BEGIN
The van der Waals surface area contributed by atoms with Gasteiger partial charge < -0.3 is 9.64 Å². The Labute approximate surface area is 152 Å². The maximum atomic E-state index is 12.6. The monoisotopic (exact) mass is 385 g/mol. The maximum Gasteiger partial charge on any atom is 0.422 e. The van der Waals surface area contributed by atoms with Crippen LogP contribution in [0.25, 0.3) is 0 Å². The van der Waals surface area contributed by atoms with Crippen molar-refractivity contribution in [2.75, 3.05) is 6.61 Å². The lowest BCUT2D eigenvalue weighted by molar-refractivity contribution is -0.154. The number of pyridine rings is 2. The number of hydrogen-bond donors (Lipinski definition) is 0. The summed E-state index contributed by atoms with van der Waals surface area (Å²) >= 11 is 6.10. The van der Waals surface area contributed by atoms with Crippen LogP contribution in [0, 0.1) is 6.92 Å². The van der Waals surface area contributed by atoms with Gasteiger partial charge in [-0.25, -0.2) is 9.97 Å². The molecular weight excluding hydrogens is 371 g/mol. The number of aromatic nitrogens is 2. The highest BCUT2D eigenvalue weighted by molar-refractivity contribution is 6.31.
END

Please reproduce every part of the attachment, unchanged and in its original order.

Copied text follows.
The van der Waals surface area contributed by atoms with Gasteiger partial charge < -0.3 is 9.64 Å². The Labute approximate surface area is 152 Å². The maximum atomic E-state index is 12.6. The monoisotopic (exact) mass is 385 g/mol. The maximum Gasteiger partial charge on any atom is 0.422 e. The van der Waals surface area contributed by atoms with Crippen LogP contribution in [0.25, 0.3) is 0 Å². The van der Waals surface area contributed by atoms with Crippen molar-refractivity contribution in [2.75, 3.05) is 6.61 Å². The lowest BCUT2D eigenvalue weighted by molar-refractivity contribution is -0.154. The number of pyridine rings is 2. The number of hydrogen-bond donors (Lipinski definition) is 0. The summed E-state index contributed by atoms with van der Waals surface area (Å²) >= 11 is 6.10. The van der Waals surface area contributed by atoms with Crippen LogP contribution in [0, 0.1) is 6.92 Å². The van der Waals surface area contributed by atoms with Gasteiger partial charge in [-0.25, -0.2) is 9.97 Å². The molecular weight excluding hydrogens is 371 g/mol. The number of aromatic nitrogens is 2. The highest BCUT2D eigenvalue weighted by molar-refractivity contribution is 6.31.